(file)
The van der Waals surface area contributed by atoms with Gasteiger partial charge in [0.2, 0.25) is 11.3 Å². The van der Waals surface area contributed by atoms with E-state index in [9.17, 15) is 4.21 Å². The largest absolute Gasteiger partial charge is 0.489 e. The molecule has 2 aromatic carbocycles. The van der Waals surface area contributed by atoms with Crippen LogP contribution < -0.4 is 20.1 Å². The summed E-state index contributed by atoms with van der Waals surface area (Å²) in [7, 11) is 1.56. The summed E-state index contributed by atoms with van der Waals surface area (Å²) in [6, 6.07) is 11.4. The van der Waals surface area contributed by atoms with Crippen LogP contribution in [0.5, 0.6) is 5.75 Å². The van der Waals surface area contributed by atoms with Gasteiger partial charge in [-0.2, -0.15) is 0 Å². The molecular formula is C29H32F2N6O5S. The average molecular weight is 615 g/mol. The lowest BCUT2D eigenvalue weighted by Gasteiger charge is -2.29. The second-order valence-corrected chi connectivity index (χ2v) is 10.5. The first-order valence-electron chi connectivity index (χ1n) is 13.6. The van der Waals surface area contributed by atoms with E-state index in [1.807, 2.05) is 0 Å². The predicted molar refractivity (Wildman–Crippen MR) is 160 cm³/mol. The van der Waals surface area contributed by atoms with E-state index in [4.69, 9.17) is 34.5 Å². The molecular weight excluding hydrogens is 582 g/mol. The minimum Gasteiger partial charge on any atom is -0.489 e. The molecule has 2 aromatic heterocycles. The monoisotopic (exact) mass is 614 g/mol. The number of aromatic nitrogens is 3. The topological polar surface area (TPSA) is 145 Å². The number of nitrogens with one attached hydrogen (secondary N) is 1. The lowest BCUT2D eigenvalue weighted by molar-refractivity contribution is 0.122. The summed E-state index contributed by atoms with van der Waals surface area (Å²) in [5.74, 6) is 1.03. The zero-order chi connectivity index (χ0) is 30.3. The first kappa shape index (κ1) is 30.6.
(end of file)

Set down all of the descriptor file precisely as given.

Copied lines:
The van der Waals surface area contributed by atoms with Gasteiger partial charge in [0.2, 0.25) is 11.3 Å². The van der Waals surface area contributed by atoms with E-state index in [9.17, 15) is 4.21 Å². The largest absolute Gasteiger partial charge is 0.489 e. The molecule has 2 aromatic carbocycles. The van der Waals surface area contributed by atoms with Crippen LogP contribution < -0.4 is 20.1 Å². The summed E-state index contributed by atoms with van der Waals surface area (Å²) in [7, 11) is 1.56. The summed E-state index contributed by atoms with van der Waals surface area (Å²) in [6, 6.07) is 11.4. The van der Waals surface area contributed by atoms with Crippen LogP contribution in [0.5, 0.6) is 5.75 Å². The van der Waals surface area contributed by atoms with Gasteiger partial charge in [-0.2, -0.15) is 0 Å². The molecular formula is C29H32F2N6O5S. The average molecular weight is 615 g/mol. The lowest BCUT2D eigenvalue weighted by Gasteiger charge is -2.29. The second-order valence-corrected chi connectivity index (χ2v) is 10.5. The first-order valence-electron chi connectivity index (χ1n) is 13.6. The van der Waals surface area contributed by atoms with E-state index in [1.807, 2.05) is 0 Å². The predicted molar refractivity (Wildman–Crippen MR) is 160 cm³/mol. The van der Waals surface area contributed by atoms with E-state index in [4.69, 9.17) is 34.5 Å². The molecular weight excluding hydrogens is 582 g/mol. The minimum Gasteiger partial charge on any atom is -0.489 e. The molecule has 2 aromatic heterocycles. The monoisotopic (exact) mass is 614 g/mol. The number of aromatic nitrogens is 3. The topological polar surface area (TPSA) is 145 Å². The number of nitrogens with one attached hydrogen (secondary N) is 1. The lowest BCUT2D eigenvalue weighted by molar-refractivity contribution is 0.122. The summed E-state index contributed by atoms with van der Waals surface area (Å²) in [5.74, 6) is 1.03. The zero-order chi connectivity index (χ0) is 30.3. The first kappa shape index (κ1) is 30.6.